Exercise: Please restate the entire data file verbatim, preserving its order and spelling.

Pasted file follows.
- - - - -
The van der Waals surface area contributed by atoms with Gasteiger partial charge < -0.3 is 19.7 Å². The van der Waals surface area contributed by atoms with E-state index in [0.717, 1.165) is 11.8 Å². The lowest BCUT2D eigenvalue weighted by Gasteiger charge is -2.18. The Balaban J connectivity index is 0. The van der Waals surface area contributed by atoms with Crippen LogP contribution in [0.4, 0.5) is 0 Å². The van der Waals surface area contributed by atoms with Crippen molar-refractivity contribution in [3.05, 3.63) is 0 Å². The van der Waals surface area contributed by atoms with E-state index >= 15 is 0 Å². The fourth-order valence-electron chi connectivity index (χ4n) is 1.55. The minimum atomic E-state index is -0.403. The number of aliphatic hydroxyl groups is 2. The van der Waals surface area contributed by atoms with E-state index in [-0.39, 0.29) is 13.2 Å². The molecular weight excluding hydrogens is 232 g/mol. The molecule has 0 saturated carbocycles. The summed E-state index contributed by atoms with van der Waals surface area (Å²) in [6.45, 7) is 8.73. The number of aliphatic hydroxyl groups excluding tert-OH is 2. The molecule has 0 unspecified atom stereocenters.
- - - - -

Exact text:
The van der Waals surface area contributed by atoms with Gasteiger partial charge < -0.3 is 19.7 Å². The van der Waals surface area contributed by atoms with E-state index in [0.717, 1.165) is 11.8 Å². The lowest BCUT2D eigenvalue weighted by Gasteiger charge is -2.18. The Balaban J connectivity index is 0. The van der Waals surface area contributed by atoms with Crippen LogP contribution in [0.4, 0.5) is 0 Å². The van der Waals surface area contributed by atoms with Crippen molar-refractivity contribution in [3.05, 3.63) is 0 Å². The van der Waals surface area contributed by atoms with E-state index >= 15 is 0 Å². The fourth-order valence-electron chi connectivity index (χ4n) is 1.55. The minimum atomic E-state index is -0.403. The number of aliphatic hydroxyl groups is 2. The van der Waals surface area contributed by atoms with E-state index in [-0.39, 0.29) is 13.2 Å². The molecular weight excluding hydrogens is 232 g/mol. The molecule has 0 saturated carbocycles. The summed E-state index contributed by atoms with van der Waals surface area (Å²) in [6.45, 7) is 8.73. The number of aliphatic hydroxyl groups excluding tert-OH is 2. The molecule has 0 unspecified atom stereocenters.